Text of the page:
Sky Sports’ PPV events better than HBO’s?
Sky Sports’ PPV events better than HBO’s?
By: Jordan Seward
Pay-per-view events are very important to boxing fans because the days of boxing on terrestrial TV are long gone, despite Cyclone promotions’ best efforts. Boxing fans have become reliant on the promotional and production companies getting the PPV events right.
However, after the Saul ‘Canelo’ Alvarez and Liam Smith fight one thing was painstakingly obvious, and I’m not talking about who was the better fighter but about the sheer discontent of the boxing fans who either paid through the nose to get it, or stayed up at all hours to watch the PPV card put on by HBO and Golden Boy Promotions.
The main event fight between Alvarez and Smith was for the latter’s WBO world super-welterweight title and although Smith was game and competitive enough, anyone watching it would have to concede the Merseyside man was convincingly relieved of his belt by the much classier Mexican.
The main event itself attracted some criticism with people questioning Smith’s ability in comparison to Alvarez’s and it was labelled as an advertising stage for the Mexican to showcase his much superior skills. However, it was the fight which preceded the main event that came under severe scrutiny.
It was former Gennady Golovkin victim, Willie Monroe Jr’s unanimous decision victory over Gabriel Rosado to take the vacant WBO Inter-Continental middleweight title, that left fans in desperation of a mirage of something much more entertaining, perhaps an image of paint drying would’ve proved preference as opposed to watching another second of the middleweight contest.
So, a main event consisting of two fighters with the gap in quality anything but tenuous, and a dull, uninteresting fight for what most would deem an irrelevant title doesn’t bode well for any justification that the main event and undercard was of a PPV standard. With that in mind, the other two fights prior to – which composed Saturday’s bill, panned out exactly as expected with the underdog’s winning a combined number of less than five rounds.
Being geographically placed in the UK, I don’t come into enough contact with HBO boxing and its product on offer, but my guess is from the number of people that have had their say time and again about paying for one-sided fights, tedious cards and being deprived of super fights because of evasive promoters, it’s not a product that seems to offer quality to its consumers on a regular basis.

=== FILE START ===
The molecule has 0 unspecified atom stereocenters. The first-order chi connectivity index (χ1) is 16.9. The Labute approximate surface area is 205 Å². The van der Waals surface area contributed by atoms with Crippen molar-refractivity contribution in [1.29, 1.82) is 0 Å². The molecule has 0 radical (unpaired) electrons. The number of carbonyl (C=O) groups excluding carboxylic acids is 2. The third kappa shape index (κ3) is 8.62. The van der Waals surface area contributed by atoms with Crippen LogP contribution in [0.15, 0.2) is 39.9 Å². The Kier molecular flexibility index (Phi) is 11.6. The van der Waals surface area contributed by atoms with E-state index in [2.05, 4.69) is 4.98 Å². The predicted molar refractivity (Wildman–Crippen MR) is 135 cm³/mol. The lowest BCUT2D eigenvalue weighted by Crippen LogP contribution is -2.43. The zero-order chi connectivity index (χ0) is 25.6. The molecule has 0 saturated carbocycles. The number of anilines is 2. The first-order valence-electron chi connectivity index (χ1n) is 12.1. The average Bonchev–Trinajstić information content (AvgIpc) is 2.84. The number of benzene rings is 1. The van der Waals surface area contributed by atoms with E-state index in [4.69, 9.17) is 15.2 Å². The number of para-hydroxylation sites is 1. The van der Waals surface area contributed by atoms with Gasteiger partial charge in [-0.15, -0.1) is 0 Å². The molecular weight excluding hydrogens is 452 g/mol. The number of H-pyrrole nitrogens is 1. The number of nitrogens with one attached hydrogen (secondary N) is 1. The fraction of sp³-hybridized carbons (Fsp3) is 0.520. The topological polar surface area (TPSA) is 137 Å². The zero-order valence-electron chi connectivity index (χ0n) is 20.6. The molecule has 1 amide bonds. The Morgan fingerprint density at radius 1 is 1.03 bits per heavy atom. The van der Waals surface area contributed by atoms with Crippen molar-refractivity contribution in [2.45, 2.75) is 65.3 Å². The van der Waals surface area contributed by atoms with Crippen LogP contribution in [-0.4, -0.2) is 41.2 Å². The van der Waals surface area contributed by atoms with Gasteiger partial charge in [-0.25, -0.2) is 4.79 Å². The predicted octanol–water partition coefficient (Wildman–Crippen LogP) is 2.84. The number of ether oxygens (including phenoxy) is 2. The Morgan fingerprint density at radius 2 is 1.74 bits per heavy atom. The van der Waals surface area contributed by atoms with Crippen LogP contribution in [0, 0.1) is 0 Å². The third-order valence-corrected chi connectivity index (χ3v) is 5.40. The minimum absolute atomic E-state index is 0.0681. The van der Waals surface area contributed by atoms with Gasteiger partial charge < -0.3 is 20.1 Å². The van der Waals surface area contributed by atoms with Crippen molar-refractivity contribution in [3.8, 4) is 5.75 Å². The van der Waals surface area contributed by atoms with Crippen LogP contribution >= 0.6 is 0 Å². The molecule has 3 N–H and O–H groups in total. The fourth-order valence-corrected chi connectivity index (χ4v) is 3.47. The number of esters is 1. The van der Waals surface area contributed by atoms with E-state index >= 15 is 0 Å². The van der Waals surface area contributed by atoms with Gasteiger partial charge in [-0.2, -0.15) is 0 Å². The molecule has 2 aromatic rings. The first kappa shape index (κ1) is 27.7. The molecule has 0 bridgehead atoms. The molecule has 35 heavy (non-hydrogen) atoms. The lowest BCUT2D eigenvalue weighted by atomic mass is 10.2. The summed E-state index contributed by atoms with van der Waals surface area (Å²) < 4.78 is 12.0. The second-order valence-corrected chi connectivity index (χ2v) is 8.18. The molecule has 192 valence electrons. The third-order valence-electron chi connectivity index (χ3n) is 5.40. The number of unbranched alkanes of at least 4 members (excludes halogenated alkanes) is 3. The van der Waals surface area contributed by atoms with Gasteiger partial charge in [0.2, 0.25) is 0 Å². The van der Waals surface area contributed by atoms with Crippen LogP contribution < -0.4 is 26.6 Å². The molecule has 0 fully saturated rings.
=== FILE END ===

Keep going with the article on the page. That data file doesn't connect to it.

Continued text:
Despite many boxing fanatics having their opinion on Matchroom and Sky Sports, be it on their commentary, reporting or production, there are a lot less complaints of the fights and cards produced by Eddie Hearn and Sky Sports.
Sky Sports have still made major blunders in the past and have hosted poor PPV events, for example the Kell Brook vs Frankie Gavin headline fight. However, the card featured Anthony Joshua, which ironically didn’t bother people about the predestined result, and Kevin Mitchell and Jorge Linares battled it out in a fight-of-the-year contender which helped pave over the cracks to what was a poor headline event.
On the other hand, Sky Sports and Matchroom have produced some of the biggest and most spectacular PPV fights in the last few years, even if they have mainly concerned a British audience as opposed to a worldwide audience. I’m not sure if you heard but Carl Froch knocked out George Groves in front of 80,000 fans at Wembley.
Matchroom and Sky Sports were pivotal for creating fights for the British fans but British boxing has taken off so much these once for the casual British fan events have been moulded into huge boxing events that appeal to a much larger audience. Sky Sports working with Matchroom have created a platform worthy of the biggest and best fighters in the world and have hosted true pay-per-view events – outlined most recently by the Gennady Golovkin vs Kell Brook Middleweight world title fight which also featured two other world title fights on the undercard.
Sometimes these big fights that draw so much anticipation by the fans can result in an anti-climax – you only have to look at the Carl Frampton vs Scott Quigg fight. But the fight got made, it comes down to supply and demand and the demand was there so Matchroom and Sky Sports supplied it, even if it was a pay-per-view event that limped across the finish line.
On the whole, though, Matchroom and Sky Sports have progressively improved with fight-selection and pay-per-view making. Anthony Crolla’s world lightweight title fight with Jorge Linares this weekend at the Manchester Arena has not been made a pay-per-view event despite it shaping up to be a highly competitive clash, which highlights my last point, especially when considering Canelo-Smith was anything but competitive, yet, it was still deemed a PPV headline event.
A little indication that perhaps the pay-per-view events on offer across the pond, exceed those on offer to the American boxing fans.